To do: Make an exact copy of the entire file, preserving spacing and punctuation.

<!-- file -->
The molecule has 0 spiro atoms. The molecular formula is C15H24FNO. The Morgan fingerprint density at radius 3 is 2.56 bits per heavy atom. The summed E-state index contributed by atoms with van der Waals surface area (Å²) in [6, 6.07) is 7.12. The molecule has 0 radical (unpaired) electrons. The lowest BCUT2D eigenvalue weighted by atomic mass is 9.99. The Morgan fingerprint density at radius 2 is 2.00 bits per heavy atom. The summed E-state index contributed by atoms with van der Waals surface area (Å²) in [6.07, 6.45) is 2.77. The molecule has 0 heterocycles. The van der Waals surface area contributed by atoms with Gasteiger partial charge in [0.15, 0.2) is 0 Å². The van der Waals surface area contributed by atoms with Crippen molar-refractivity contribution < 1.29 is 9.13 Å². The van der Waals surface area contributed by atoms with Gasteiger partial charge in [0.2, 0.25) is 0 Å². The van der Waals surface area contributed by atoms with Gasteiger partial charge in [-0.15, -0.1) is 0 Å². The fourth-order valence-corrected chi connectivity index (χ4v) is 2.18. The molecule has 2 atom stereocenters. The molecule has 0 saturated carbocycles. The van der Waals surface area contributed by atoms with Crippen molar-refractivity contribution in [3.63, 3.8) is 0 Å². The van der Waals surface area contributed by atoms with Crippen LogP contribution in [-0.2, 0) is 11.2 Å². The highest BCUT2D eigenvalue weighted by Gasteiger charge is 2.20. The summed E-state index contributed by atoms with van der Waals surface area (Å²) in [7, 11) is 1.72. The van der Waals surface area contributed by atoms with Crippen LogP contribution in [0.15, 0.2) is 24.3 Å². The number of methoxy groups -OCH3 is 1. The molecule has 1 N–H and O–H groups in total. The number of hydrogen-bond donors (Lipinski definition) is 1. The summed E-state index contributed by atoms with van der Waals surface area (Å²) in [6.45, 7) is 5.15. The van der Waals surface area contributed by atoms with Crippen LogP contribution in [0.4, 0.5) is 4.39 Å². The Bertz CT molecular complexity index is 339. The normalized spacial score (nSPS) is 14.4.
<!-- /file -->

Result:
The molecule has 0 spiro atoms. The molecular formula is C15H24FNO. The Morgan fingerprint density at radius 3 is 2.56 bits per heavy atom. The summed E-state index contributed by atoms with van der Waals surface area (Å²) in [6, 6.07) is 7.12. The molecule has 0 radical (unpaired) electrons. The lowest BCUT2D eigenvalue weighted by atomic mass is 9.99. The Morgan fingerprint density at radius 2 is 2.00 bits per heavy atom. The summed E-state index contributed by atoms with van der Waals surface area (Å²) in [6.07, 6.45) is 2.77. The molecule has 0 heterocycles. The van der Waals surface area contributed by atoms with Gasteiger partial charge in [0.15, 0.2) is 0 Å². The van der Waals surface area contributed by atoms with Crippen molar-refractivity contribution < 1.29 is 9.13 Å². The van der Waals surface area contributed by atoms with Gasteiger partial charge in [0.2, 0.25) is 0 Å². The van der Waals surface area contributed by atoms with Gasteiger partial charge in [-0.15, -0.1) is 0 Å². The fourth-order valence-corrected chi connectivity index (χ4v) is 2.18. The molecule has 2 atom stereocenters. The molecule has 0 saturated carbocycles. The van der Waals surface area contributed by atoms with Crippen molar-refractivity contribution in [3.63, 3.8) is 0 Å². The van der Waals surface area contributed by atoms with Crippen LogP contribution in [-0.2, 0) is 11.2 Å². The highest BCUT2D eigenvalue weighted by Gasteiger charge is 2.20. The summed E-state index contributed by atoms with van der Waals surface area (Å²) in [7, 11) is 1.72. The van der Waals surface area contributed by atoms with Crippen LogP contribution in [0.15, 0.2) is 24.3 Å². The number of methoxy groups -OCH3 is 1. The molecule has 1 N–H and O–H groups in total. The number of hydrogen-bond donors (Lipinski definition) is 1. The summed E-state index contributed by atoms with van der Waals surface area (Å²) in [6.45, 7) is 5.15. The van der Waals surface area contributed by atoms with Crippen LogP contribution in [0.4, 0.5) is 4.39 Å². The Bertz CT molecular complexity index is 339. The normalized spacial score (nSPS) is 14.4.